4 May 2012

Life in the stone

Of the roughly 4,500 terrestrial minerals known today, two-thirds could not have formed without oxygen. Beautiful turquoise, azurite and green malachite exist on a fundament provided by the early single-celled organisms.
-- notes Birger Schmitz in a review of Robert Hazen's The Story of Earth: The First 4.5 Billion Years, From Stardust to Living Planet.

How far knowledge has come. An attempt in 1565 by Conrad Gesner at systemic categorization of fossils and other stones drew the following distinctions:
Those which take their name from something in the sky; those which bear a resemblance to certain artificial things; those which resemble trees or portions of trees; those which resemble men or four-footed animals; those which derive their names from birds; and those which resemble things which live in the sea.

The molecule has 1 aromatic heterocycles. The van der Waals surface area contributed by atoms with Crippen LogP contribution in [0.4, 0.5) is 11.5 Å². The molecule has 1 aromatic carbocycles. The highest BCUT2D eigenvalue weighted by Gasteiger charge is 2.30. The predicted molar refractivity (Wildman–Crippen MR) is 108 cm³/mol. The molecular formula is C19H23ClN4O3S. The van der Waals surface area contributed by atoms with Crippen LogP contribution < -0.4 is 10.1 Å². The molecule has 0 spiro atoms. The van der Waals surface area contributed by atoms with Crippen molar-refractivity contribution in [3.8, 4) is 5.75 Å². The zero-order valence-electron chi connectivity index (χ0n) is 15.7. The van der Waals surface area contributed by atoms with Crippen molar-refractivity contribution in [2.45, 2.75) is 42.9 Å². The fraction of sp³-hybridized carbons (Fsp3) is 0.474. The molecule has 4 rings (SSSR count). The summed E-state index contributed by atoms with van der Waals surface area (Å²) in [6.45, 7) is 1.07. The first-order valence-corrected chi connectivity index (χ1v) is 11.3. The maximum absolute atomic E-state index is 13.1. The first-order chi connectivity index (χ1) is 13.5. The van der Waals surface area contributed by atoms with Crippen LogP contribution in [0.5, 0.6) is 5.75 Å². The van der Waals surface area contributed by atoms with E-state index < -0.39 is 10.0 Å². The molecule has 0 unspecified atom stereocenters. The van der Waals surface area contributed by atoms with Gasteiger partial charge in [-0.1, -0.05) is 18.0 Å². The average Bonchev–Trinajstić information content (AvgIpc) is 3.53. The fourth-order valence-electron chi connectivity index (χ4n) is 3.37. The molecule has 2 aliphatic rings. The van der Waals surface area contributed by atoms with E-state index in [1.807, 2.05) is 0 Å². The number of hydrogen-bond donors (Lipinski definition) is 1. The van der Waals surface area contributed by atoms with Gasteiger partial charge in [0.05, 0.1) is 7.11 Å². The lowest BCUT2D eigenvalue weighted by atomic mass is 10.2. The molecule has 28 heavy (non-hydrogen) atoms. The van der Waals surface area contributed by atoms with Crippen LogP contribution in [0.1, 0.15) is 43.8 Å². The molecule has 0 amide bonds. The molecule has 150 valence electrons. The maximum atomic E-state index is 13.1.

Both Gessner and Hazen feature in a chapter of The Book of Barely Imagined Beings

Images from Emily Young here and here

1 comment:

Emily said...

Fascinating stuff!

By the way, Gesner seems to have forgotten "those which from a long way off look like flies."